Cash Reserve: Everything You Need to Know
A cash reserve is money a company or individual should have in order to pay for short-term, urgent, or emergency expenses.3 min read
A cash reserve is money a company or individual should have in order to pay for short-term, urgent, or emergency expenses. In a crisis, whether that be an emergency situation, a family death or illness, or loss of job and income, you want to have extra cash to get you through until the crisis is over. This financial safety net guarantees your protection during financial emergencies.
Cash reserves can also be held in a short-term, highly liquid investment account that earns a low annual percentage. An individual can open a mutual fund to both grow and keep the money they may need quick access to. A significant cash reserve can also serve as a large purchase fund. Instead of acquiring a loan or paying over time, this cash reserve can be used to may a lump sum up front.
A company needs to have a cash reserve that is fairly liquid in order to meet the cost of both expected and unexpected costs. This cash on hand should also be used for company investments. Cash is the most liquid form of wealth, but there are other things such as Treasury bills, that are short-term enough to be considered cash reserves. They have a high frequency of exchange and near-maturation date.
Individuals in securing financial stability should set aside money in an emergency fund, also called a reserve fund. This allows you easy access to money in the future if necessary. In the meantime, it will earn interest until you have an unexpected or extravagant expense.
A cash reserve should be approximately the amount of money necessary to cover three to six months of your expenses. These expenses may include:
- Mortgage/rent payments
- Disability protection
- Your child’s expenses
- Car payments
- Health expenses (insurance, co-pays, prescriptions)
Without an emergency fund, an event like unemployment or disability could be financially devastating. Look at your family’s and your financial needs and determine how much money you need in your cash reserve account.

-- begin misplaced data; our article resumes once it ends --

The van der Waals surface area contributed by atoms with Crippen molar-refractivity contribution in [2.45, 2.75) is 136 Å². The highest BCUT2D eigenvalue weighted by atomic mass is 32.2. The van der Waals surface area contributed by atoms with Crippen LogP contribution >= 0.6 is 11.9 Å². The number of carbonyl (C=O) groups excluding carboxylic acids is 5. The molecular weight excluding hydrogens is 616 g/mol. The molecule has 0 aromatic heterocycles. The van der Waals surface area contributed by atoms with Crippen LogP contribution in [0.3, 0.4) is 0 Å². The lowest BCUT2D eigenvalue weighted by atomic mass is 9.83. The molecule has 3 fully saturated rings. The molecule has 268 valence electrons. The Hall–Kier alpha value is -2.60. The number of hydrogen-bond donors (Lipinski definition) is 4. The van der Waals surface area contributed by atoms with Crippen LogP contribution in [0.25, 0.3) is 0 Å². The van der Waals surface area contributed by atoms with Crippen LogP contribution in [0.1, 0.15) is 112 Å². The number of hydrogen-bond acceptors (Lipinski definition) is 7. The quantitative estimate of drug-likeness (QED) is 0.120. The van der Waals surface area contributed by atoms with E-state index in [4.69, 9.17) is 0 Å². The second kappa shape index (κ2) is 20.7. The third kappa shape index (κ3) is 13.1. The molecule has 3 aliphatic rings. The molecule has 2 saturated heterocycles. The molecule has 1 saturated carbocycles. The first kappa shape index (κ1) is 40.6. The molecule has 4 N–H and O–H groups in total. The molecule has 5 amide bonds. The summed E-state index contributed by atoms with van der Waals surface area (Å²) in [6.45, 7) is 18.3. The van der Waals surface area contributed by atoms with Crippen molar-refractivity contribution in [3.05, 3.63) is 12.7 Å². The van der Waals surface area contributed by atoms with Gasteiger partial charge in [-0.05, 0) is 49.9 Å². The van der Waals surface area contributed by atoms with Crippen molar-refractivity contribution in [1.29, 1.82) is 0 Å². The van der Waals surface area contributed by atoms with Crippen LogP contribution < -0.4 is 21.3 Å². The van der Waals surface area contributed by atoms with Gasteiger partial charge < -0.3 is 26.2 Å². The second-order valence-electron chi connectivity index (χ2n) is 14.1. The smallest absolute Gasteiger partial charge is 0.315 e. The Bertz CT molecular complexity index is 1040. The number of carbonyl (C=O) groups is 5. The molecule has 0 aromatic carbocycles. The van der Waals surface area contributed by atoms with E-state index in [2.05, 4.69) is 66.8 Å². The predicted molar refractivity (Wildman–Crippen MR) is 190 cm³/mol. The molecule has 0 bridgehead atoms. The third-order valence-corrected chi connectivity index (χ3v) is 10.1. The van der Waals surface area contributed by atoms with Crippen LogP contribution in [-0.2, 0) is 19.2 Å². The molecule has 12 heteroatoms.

Businesses should look at their expenses and income to decide how much money to keep in cash reserve. If the company has been established for a little while now and you have past expenses and income reports, review those.
Step by Step
- Review your cash flow statement from the previous year to determine how much money you spent
- Subtract your expenses
- Multiple this “money burn rate” by the number of months you want your cash reserve money to cover.
If you are not established, or fairly new, use projected cash flow and expenses to do the same. Make sure you look at all your business expenses:
- Employee pay
Large Businesses and Corporations
Some large corporations have cash reserves in the hundreds of billions.
Banks, for example, have to have very large amounts of money, mandated by the U.S. Federal Reserve, to protect your money. The amount is determined as a percentage of liabilities. These cash reserves must be held in cash or deposits.
How to Save
If you have not saved for a cash reserve yet, or are having trouble, here are some tips to get you going:
- Save, save, save
- Budget savings as a part of your expenses each month
- Reduce wasteful spending (eat out less, rent free movies at home, don’t gamble, etc.)
- When spending, use cash, or other liquid assets, not credit
- Use profit from investments
You don’t have to create this case reserve quickly, it may take six months or even a year, but make sure you are taking strong steps towards saving for it each and every day. If it helps, make your deposit into your cash reserve account automatic every month out of your pay check. Consider using a business savings account, as it will earn interest as the amount increases.
Once you have saved enough in your cash reserve account, you can stop saving for that account, and start saving in other ways with the peace of mind that your cash reserve account is full.
If you need help with a cash reserve, you can post your legal need on UpCounsel’s marketplace. UpCounsel accepts only the top 5 percent of lawyers to its site. Lawyers on UpCounsel come from law schools such as Harvard Law and Yale Law and average 14 years of legal experience, including work with or on behalf of companies like Google, Stripe, and Twilio.